This article presents beginning researchers with a methodological approach to visual analysis in historical research, with particular emphasis on the use of photographs, political cartoons, fine art, and advertisements. Offering multiple angles to reflect upon the significance of visual sources, it lays out a step-by-step approach for the critical analysis of visual documents from three perspectives: production, circulation, and reception. It gives general tips for finding historical images online and for how to bolster historical claims when visual evidence is sparse. Each section begins with guiding questions to aid in the formulation of research projects and offers suggestions for how to frame arguments around visual sources. Finally, it provides two extended examples of this analytical method using nineteenth-century American images: a Jacob Riis photograph and a Spanish-American War political cartoon.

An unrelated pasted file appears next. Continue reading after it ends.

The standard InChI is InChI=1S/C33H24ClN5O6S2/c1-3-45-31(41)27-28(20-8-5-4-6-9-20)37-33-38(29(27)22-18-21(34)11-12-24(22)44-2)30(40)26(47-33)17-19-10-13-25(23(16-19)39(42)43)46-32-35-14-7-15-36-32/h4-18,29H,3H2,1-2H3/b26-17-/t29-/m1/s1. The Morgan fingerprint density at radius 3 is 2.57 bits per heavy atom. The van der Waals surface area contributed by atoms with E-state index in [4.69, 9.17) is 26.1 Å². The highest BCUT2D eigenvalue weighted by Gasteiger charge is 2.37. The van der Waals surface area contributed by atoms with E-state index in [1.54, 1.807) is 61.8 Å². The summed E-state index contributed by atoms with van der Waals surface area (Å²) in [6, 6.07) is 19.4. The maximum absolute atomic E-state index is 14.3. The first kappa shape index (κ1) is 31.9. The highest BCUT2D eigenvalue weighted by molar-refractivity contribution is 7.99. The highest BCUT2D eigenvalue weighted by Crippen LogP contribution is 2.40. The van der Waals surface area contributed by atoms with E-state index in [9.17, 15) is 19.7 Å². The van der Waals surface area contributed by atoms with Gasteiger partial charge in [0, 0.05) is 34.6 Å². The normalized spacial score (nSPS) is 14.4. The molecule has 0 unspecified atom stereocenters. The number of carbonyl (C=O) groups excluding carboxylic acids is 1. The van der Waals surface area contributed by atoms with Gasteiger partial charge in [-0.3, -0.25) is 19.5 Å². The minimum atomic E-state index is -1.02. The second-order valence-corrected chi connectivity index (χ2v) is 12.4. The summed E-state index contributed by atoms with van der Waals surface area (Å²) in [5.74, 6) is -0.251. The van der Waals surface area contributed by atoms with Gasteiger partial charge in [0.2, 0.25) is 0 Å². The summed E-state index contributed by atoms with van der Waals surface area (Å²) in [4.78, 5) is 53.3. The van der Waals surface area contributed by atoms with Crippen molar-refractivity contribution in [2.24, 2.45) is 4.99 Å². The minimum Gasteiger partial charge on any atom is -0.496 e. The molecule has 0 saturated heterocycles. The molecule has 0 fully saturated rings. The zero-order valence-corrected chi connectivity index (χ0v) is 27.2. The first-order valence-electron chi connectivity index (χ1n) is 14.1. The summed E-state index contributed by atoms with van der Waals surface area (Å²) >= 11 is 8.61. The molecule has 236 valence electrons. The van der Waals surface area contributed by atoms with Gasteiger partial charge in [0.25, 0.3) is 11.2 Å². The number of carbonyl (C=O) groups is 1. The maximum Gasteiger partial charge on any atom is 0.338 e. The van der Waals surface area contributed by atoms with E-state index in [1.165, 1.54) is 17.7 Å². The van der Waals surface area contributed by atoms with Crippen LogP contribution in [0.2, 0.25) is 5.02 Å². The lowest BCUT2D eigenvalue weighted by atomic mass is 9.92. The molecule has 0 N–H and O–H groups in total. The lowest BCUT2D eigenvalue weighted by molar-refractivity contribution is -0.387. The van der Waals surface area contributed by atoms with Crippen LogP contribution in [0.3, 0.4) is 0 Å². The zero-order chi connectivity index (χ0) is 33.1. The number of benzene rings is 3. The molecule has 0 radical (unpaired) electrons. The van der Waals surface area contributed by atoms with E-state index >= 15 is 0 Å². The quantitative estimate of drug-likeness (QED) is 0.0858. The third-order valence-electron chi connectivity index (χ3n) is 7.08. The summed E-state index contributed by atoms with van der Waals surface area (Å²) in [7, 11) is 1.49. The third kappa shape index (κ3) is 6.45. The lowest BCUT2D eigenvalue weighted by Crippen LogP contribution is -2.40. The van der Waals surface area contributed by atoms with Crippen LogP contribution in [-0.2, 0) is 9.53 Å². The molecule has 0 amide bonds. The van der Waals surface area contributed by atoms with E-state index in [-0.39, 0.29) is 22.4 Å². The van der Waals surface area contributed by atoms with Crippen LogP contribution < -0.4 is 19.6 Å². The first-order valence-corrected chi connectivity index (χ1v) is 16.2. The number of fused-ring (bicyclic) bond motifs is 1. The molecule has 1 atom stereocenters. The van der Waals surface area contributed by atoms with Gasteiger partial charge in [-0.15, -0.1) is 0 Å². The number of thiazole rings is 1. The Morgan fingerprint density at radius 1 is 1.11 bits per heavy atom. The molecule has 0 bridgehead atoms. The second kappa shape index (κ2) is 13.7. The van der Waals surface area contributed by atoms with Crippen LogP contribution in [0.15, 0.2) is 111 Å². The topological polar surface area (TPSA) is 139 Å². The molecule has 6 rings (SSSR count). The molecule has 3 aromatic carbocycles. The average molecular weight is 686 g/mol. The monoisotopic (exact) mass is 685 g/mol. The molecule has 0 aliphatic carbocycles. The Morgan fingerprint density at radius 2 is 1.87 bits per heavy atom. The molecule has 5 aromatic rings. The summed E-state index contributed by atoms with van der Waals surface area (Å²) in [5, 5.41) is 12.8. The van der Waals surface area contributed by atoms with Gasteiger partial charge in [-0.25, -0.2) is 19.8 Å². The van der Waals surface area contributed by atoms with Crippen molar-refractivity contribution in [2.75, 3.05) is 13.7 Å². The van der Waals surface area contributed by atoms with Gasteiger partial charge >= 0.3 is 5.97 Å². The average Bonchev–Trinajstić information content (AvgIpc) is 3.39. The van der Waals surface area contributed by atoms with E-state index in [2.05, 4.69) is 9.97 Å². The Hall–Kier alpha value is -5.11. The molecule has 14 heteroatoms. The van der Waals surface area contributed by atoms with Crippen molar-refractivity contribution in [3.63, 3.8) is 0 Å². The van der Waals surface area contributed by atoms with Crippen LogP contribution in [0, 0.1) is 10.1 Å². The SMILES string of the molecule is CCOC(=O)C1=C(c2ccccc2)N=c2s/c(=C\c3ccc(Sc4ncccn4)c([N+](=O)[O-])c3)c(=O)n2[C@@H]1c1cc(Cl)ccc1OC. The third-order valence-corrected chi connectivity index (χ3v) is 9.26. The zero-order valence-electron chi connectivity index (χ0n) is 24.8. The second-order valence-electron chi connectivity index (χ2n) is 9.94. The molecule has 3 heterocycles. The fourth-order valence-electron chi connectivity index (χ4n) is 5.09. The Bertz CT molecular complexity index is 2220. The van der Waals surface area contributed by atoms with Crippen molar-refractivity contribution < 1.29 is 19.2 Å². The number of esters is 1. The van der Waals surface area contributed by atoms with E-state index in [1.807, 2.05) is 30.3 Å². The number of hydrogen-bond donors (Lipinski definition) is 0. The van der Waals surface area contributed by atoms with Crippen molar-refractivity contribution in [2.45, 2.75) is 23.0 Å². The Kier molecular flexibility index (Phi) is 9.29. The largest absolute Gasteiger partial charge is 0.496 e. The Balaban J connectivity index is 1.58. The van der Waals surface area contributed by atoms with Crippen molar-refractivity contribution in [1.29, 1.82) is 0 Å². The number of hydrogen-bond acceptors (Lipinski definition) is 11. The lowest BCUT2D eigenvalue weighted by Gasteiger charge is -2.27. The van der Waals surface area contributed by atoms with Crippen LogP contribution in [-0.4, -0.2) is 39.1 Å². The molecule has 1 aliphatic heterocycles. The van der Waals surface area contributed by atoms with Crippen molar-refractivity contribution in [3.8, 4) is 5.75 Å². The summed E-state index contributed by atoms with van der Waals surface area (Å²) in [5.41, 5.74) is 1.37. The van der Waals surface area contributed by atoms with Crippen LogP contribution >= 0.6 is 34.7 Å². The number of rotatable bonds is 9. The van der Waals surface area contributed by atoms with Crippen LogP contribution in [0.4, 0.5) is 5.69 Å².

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pp. 73-94
Launched on MUSE
Open Access
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